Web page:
By UDAY SHANKAR
I remember an incident almost 10 years ago, that brought home to me the power of the media and its ability to impact people’s lives.
It happened when I was the editor of Aaj Tak in 2001-2002.
India hadn’t seen live or ‘breaking news’ in its true sense until then. The channel had redefined news and TV journalism by taking the viewer to the location. We had introduced a hardcore news bulletin in the morning called ‘Subah Aaj Tak’, and I used to go office very early, at about 3.30am, for an edit meeting for that show.
One day, after I was done with my newsroom work, my secretary Shashi told me that some woman had called me. She was in the ministry of defence, she claimed.
I didn’t pay much attention in the day. Then I got busy and Shashi kept telling me the whole day that the woman had called again and again.
I got annoyed.
Shashi told me that the caller insisted on speaking to the editor of Aaj Tak. Finally, I spoke to her and what she told me that day changed my life forever.
She said, “Mr Uday Shankar, I was a very passionate viewer of Aaj Tak. Until today, it was a part of my life. But today, I want to stop watching the channel”.
It transpired that she that she was a widow and lived in Noida with two young kids. She said she watched Aaj Tak the whole day because it was her source of comfort. As long as Aaj Tak kept reporting that the world was OK, for her the world was OK.
But she was shocked that we had wrongly reported that a Delhi Public School, Noida bus had met with an accident. It was her kids’ school, and she had just put them on the bus. Back home, she had been taking shower when she heard the voice of the reporter announcing the accident.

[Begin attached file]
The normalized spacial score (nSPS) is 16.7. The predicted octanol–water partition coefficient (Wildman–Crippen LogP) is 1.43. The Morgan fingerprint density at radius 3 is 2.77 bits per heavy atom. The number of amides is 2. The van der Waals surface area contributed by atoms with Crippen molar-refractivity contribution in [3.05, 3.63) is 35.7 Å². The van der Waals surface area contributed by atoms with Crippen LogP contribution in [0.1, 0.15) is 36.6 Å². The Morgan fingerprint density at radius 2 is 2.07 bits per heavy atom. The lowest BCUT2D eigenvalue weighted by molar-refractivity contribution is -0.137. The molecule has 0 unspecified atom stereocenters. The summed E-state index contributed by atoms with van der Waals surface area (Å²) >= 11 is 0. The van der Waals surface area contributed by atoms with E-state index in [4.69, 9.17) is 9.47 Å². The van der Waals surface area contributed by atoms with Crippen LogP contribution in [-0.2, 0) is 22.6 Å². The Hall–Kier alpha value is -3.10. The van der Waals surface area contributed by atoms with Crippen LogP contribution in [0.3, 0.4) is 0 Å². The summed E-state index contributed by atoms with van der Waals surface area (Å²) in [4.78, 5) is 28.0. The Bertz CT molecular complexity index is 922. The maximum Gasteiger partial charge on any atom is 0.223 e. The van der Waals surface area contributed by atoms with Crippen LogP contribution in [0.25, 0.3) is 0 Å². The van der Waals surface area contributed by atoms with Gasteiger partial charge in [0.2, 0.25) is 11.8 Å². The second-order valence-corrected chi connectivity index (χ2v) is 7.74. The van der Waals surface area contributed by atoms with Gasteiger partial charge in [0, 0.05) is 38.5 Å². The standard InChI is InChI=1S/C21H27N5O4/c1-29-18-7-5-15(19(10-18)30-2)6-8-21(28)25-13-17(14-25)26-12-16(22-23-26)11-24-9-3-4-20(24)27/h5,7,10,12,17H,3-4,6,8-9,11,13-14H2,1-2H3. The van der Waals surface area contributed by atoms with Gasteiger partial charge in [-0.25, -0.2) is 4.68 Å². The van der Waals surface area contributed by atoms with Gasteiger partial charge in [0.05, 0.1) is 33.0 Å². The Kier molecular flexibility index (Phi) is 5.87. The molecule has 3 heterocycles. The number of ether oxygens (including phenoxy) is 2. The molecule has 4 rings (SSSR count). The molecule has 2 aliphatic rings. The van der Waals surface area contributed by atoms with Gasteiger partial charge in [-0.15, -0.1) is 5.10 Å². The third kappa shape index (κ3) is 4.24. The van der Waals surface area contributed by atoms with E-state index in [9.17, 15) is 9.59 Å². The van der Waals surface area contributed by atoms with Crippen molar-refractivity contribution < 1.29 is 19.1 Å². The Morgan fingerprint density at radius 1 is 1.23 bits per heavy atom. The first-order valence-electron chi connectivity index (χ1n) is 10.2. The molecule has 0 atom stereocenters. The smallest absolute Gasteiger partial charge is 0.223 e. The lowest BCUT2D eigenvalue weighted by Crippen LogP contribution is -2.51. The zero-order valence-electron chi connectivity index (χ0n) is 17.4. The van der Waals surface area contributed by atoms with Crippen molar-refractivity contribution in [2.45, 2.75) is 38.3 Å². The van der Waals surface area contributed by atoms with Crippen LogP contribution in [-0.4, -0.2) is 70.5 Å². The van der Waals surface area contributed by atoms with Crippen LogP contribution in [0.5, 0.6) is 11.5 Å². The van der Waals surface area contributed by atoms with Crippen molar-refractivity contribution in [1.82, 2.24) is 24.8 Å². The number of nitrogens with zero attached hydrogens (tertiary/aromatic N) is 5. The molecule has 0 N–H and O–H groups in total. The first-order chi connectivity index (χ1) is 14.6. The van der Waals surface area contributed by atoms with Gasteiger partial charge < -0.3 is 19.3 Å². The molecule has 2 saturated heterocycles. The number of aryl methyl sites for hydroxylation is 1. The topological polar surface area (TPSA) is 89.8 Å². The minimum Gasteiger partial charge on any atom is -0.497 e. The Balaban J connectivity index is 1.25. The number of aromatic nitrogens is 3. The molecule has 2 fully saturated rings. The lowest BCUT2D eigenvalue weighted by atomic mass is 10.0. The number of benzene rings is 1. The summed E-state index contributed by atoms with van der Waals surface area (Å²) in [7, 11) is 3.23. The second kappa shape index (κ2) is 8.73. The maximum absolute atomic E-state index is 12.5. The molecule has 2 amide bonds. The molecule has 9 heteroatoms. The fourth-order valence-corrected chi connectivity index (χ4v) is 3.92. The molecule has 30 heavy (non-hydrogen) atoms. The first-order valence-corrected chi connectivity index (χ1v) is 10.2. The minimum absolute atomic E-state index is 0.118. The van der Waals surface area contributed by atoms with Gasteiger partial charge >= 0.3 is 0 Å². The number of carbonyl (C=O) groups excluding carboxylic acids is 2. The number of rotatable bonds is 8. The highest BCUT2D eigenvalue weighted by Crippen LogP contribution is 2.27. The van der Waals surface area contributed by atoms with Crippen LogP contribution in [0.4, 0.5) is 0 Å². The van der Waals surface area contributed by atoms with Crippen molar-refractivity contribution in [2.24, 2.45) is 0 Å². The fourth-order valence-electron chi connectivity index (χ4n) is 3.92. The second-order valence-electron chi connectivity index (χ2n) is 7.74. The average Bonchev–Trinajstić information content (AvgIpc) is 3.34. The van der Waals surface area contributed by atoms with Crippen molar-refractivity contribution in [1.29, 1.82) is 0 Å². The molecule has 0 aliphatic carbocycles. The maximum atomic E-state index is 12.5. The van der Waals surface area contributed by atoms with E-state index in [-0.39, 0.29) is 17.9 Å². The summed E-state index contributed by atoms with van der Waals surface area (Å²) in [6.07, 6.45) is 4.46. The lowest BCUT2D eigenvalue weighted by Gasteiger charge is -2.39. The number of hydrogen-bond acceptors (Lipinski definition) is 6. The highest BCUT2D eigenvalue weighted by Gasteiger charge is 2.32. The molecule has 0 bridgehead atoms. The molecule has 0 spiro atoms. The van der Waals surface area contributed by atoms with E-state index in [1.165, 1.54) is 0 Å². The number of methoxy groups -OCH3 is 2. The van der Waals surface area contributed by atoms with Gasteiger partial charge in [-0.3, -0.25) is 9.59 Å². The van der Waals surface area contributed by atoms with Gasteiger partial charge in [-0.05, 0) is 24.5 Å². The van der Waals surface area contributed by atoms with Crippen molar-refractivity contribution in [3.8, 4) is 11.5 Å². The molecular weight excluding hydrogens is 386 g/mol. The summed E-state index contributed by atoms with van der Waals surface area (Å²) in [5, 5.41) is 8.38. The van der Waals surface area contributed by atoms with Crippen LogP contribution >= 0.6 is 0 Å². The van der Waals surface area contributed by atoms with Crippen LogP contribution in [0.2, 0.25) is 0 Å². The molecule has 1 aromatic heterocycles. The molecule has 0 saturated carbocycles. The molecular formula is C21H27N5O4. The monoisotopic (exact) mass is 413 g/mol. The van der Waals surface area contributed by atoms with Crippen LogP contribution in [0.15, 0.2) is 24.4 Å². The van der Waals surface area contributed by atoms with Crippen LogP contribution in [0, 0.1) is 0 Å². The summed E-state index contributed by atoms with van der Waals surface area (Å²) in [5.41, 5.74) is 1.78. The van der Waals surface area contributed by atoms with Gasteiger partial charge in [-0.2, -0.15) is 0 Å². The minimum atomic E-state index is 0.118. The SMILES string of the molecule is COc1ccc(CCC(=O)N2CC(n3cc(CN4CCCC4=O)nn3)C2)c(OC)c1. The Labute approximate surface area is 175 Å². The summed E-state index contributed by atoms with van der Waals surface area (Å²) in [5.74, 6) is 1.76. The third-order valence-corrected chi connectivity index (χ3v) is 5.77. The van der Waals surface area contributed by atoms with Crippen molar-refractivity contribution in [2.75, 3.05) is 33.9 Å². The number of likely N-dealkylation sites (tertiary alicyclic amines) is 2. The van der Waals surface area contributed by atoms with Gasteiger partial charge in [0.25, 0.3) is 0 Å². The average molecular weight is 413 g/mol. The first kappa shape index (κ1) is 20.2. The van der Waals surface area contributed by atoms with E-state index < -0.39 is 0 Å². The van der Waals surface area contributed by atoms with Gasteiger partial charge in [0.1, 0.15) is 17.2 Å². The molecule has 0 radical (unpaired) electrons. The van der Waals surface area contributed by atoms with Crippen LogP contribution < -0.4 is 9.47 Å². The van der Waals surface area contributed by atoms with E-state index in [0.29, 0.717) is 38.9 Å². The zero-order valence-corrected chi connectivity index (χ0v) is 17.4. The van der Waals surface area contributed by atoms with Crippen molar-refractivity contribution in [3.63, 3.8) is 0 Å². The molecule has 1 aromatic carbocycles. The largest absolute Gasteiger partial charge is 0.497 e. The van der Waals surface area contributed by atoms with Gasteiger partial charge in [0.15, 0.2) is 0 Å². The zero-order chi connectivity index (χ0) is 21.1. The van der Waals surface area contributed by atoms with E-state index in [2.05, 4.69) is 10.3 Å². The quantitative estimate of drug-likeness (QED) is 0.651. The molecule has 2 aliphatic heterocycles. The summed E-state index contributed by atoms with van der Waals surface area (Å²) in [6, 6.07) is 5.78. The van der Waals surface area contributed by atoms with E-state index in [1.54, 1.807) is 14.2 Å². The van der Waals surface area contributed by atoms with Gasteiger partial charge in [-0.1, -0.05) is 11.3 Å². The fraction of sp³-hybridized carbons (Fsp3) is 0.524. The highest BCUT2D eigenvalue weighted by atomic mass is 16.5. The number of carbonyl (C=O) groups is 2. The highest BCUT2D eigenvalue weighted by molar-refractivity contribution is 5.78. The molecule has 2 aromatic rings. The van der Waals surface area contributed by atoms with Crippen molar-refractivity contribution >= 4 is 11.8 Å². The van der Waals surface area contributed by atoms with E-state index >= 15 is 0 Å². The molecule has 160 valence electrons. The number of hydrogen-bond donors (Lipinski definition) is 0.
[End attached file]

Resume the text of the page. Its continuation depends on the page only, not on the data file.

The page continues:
Utter panic had made her rush out of the house in inappropriate clothing, with water streaming all over her body. She was sure that whatever happiness remained in her life too was in jeopardy. Not for a moment did she doubt that Aaj Tak’s story could be wrong.
It was actually a DPS bus from another part of the city, not Noida, and we immediately apologized for our mistake. But for the five minutes that we ran the story, we never imagined the kind of trauma we had caused. This woman had called to tell me that we had let her down. I apologized that day. She wasn’t angry at all.
All she said was, “From today, your channel is like any other channel.”
I still get goosebumps whenever I recall my conversation with her. It made me realize the intensity of the relationship between media and its consumers/viewers. Since then, whenever I am in doubt, I imagine what this woman would think in the situation – would she be disappointed?
I am grateful to her for giving me such a moral lesson in media, and at every channel that I have worked, I make sure that I never disappoint my viewer.
Photograph: courtesy Indian Television
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